The plea deal brings to an end a criminal case of international intrigue and to the US government’s pursuit of a publisher whose secret-sharing website made him a cause celebre among many press freedom advocates who said he acted as a journalist to expose US military wrongdoing.

US prosecutors had repeatedly asserted that his actions broke the law and put the country’s national security at risk.

The leaks detailed thousands of civilian deaths as a result of the Afghanistan and Iraq conflicts, and implicated American armed forces in the killing of innocent bystanders, including a father and two Reuters journalists during an air strike on Baghdad in July 2007.

Assange will pay half a million US dollars (£394,000) for the chartered flight on which left Stansted, accompanied by a WikiLeaks lawyer, a representative of the Australian government and a medic to check on his health.

WikiLeaks has launched a fundraising campaign to pay for the flight which has so far raised more than £250,000.

Assange’s wife Stella said on Tuesday her relief at his release was coupled with anger that he had spent so long in prison.

Speaking from Australia, Mrs Assange said: “It is hard to believe that Julian has been in prison for so long. It had become normalised. I am grateful to the people who made this possible but I am also angry that it ever came to this.

“Overall I am elated but I cannot believe it is actually happening until I see Julian.”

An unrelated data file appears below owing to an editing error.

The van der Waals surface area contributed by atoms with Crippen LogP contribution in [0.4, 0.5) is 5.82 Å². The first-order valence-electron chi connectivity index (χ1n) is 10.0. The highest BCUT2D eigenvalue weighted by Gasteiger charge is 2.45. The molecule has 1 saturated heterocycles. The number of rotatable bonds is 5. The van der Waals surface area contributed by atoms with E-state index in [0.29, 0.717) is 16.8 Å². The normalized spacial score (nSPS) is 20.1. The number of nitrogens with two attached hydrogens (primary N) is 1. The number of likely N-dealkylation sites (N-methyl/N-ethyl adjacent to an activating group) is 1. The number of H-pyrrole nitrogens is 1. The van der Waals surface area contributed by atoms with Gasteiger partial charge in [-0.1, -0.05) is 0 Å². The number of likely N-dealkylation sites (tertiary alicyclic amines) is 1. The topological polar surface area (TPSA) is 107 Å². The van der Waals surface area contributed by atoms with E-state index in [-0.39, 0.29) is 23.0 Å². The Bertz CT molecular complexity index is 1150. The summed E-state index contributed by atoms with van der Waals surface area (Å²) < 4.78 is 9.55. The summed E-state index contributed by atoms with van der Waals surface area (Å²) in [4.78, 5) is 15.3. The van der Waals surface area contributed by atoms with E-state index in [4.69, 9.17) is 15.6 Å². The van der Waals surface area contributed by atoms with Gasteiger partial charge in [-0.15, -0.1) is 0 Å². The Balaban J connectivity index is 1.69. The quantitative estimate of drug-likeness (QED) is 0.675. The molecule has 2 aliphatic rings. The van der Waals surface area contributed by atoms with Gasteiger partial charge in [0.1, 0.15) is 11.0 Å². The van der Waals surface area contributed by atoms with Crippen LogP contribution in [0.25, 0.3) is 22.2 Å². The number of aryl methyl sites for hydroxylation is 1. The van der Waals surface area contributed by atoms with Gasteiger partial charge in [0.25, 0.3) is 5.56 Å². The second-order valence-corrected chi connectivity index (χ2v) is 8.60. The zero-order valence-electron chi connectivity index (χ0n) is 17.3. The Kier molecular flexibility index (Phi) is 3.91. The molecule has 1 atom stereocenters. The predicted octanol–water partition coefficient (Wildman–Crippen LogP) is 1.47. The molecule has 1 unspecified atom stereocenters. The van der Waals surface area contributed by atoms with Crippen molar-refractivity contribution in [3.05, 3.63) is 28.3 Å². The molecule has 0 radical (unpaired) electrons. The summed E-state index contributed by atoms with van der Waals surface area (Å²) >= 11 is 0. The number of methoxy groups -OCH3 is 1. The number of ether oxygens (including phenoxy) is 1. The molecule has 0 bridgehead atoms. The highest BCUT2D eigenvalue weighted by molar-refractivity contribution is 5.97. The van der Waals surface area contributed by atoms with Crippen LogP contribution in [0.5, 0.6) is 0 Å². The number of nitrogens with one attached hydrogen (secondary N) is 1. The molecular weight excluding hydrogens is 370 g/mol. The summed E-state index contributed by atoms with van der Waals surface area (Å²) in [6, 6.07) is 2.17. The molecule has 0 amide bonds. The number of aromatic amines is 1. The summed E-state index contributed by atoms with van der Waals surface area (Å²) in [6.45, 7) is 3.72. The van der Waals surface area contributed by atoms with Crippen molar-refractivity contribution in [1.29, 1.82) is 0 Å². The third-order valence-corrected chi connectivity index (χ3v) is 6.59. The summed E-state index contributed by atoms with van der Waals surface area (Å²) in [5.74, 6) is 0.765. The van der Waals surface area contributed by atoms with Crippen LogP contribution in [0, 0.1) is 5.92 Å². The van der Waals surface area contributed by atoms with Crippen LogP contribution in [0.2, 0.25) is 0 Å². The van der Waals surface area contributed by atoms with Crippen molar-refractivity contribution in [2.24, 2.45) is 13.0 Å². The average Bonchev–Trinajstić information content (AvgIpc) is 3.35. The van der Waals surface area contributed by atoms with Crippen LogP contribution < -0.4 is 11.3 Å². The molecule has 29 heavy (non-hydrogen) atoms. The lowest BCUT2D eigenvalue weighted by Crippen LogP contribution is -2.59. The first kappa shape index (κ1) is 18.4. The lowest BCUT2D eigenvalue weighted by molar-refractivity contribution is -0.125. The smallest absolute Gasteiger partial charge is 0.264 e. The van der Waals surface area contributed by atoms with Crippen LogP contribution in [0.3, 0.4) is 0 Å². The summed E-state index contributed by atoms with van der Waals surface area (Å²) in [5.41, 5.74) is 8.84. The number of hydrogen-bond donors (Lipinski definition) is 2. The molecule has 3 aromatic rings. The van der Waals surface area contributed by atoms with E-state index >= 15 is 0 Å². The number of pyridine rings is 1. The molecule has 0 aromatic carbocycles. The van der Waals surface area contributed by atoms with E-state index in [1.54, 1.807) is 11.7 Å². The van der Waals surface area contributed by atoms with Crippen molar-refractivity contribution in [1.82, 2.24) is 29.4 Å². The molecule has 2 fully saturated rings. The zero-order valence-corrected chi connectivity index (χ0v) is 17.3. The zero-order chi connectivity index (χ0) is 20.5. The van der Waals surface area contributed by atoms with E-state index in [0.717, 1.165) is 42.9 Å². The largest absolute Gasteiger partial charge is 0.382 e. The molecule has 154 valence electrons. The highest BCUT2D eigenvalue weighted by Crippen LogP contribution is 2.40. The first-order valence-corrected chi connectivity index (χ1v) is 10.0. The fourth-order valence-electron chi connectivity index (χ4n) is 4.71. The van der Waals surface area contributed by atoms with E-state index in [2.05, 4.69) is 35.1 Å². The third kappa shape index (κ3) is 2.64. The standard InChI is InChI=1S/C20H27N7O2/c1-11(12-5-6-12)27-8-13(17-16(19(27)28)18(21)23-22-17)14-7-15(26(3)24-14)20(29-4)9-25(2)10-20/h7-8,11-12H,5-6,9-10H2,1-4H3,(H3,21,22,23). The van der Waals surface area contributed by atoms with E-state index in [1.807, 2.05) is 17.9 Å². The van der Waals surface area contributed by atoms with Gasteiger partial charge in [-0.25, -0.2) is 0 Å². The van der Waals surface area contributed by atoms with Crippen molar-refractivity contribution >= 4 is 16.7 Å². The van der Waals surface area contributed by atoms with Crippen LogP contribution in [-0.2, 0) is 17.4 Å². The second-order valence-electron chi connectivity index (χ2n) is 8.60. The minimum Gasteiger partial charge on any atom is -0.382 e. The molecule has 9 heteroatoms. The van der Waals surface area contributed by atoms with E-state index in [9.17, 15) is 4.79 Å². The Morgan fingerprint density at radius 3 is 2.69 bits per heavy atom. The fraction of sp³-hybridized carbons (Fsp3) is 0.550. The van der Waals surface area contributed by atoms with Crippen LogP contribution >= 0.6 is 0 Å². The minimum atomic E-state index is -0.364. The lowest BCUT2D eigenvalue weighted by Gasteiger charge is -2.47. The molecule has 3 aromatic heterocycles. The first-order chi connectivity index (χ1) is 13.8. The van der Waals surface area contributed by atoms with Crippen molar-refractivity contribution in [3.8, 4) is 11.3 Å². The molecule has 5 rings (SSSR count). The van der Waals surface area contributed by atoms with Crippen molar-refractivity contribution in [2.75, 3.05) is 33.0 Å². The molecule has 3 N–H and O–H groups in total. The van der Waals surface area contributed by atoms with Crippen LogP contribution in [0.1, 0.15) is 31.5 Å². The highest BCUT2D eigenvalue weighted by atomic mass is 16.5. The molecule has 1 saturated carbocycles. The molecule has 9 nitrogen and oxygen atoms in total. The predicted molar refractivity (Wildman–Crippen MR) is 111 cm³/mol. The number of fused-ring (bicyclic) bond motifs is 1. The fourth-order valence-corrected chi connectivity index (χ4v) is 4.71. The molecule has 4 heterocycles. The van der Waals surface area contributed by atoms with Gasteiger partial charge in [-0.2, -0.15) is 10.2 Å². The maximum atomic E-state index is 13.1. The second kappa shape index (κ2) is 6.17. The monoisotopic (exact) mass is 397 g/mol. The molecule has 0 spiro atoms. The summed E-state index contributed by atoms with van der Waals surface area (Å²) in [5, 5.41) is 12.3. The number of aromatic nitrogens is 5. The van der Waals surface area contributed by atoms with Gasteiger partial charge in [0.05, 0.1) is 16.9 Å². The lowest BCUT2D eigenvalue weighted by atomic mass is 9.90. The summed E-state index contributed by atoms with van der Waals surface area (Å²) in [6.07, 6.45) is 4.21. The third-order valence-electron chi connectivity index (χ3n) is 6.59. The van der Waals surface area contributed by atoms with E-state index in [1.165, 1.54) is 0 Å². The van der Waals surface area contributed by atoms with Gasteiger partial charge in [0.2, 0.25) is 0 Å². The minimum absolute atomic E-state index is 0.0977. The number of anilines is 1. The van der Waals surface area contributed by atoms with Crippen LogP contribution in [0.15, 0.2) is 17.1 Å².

She told the PA news agency that she travelled to Australia with the couple’s two young sons Gabriel and Max on Sunday when it became clear that Assange would be freed.

Mrs Assange said her husband’s release would not have happened without the intervention of Australian Prime Minister Anthony Albanese, who has been increasingly vocal in demands for the United States to drop charges against Assange.

“The public climate has shifted, and everyone understands that Julian has been the victim,” she said.

In a statement on Wednesday, Mr Albanese said he is “pleased” the WikiLeaks founder is on his way to “reunite with his family”.

“Over the two years since we took office, my Government has engaged and advocated, including at leader level, to resolve this,” he said.

“We have used all appropriate channels. This outcome has been the product of careful, patient, and determined work—work I am very proud of.”

He added the federal government will continue to provide Assange with consular assistance as he settles into life in Australia.

“This is what standing up for Australians around the world looks like,” Mr Albanese said.

“It means getting the job done, getting results and getting outcomes. Having the determination to stay the course and I am very pleased that on this occasion, this has been a successful outcome that I believe overwhelmingly Australians did want to see.”

Assange had been locked in a lengthy legal battle in the UK over his extradition, which saw him enter and live in the Ecuadorean Embassy in London in 2012 before his detention in Belmarsh Prison.

In a January 2021 ruling, then-district judge Vanessa Baraitser said Assange should not be sent to the US, citing a real and “oppressive” risk of suicide, while ruling against him on all other issues.

Later that year, US authorities won a High Court bid to overturn this block, paving the way towards Assange’s extradition.

Assange was due to bring his own challenge to the High Court in London in early July after he was recently given the go-ahead to challenge the original judge’s dismissal of parts of his case.

His release from prison comes days ahead of his 53rd birthday on July 3.